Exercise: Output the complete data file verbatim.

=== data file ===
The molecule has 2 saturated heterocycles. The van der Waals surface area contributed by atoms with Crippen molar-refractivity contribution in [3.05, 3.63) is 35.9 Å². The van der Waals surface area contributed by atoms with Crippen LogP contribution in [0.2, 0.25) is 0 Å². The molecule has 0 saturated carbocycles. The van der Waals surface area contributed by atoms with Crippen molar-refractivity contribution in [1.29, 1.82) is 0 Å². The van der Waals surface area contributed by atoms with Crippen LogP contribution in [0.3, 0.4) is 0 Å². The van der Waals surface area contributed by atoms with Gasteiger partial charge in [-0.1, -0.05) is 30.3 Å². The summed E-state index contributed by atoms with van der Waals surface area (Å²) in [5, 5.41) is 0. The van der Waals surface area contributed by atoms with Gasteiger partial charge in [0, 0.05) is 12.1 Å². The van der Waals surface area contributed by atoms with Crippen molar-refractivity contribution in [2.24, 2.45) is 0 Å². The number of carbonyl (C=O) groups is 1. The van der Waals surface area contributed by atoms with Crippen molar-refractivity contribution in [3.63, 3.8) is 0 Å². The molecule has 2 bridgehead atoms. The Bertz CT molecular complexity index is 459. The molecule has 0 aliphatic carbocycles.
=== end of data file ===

The molecule has 2 saturated heterocycles. The van der Waals surface area contributed by atoms with Crippen molar-refractivity contribution in [3.05, 3.63) is 35.9 Å². The van der Waals surface area contributed by atoms with Crippen LogP contribution in [0.2, 0.25) is 0 Å². The molecule has 0 saturated carbocycles. The van der Waals surface area contributed by atoms with Crippen molar-refractivity contribution in [1.29, 1.82) is 0 Å². The van der Waals surface area contributed by atoms with Crippen LogP contribution in [0.3, 0.4) is 0 Å². The van der Waals surface area contributed by atoms with Gasteiger partial charge in [-0.1, -0.05) is 30.3 Å². The summed E-state index contributed by atoms with van der Waals surface area (Å²) in [5, 5.41) is 0. The van der Waals surface area contributed by atoms with Gasteiger partial charge in [0, 0.05) is 12.1 Å². The van der Waals surface area contributed by atoms with Crippen molar-refractivity contribution in [2.24, 2.45) is 0 Å². The number of carbonyl (C=O) groups is 1. The van der Waals surface area contributed by atoms with Crippen molar-refractivity contribution in [3.63, 3.8) is 0 Å². The molecule has 2 bridgehead atoms. The Bertz CT molecular complexity index is 459. The molecule has 0 aliphatic carbocycles.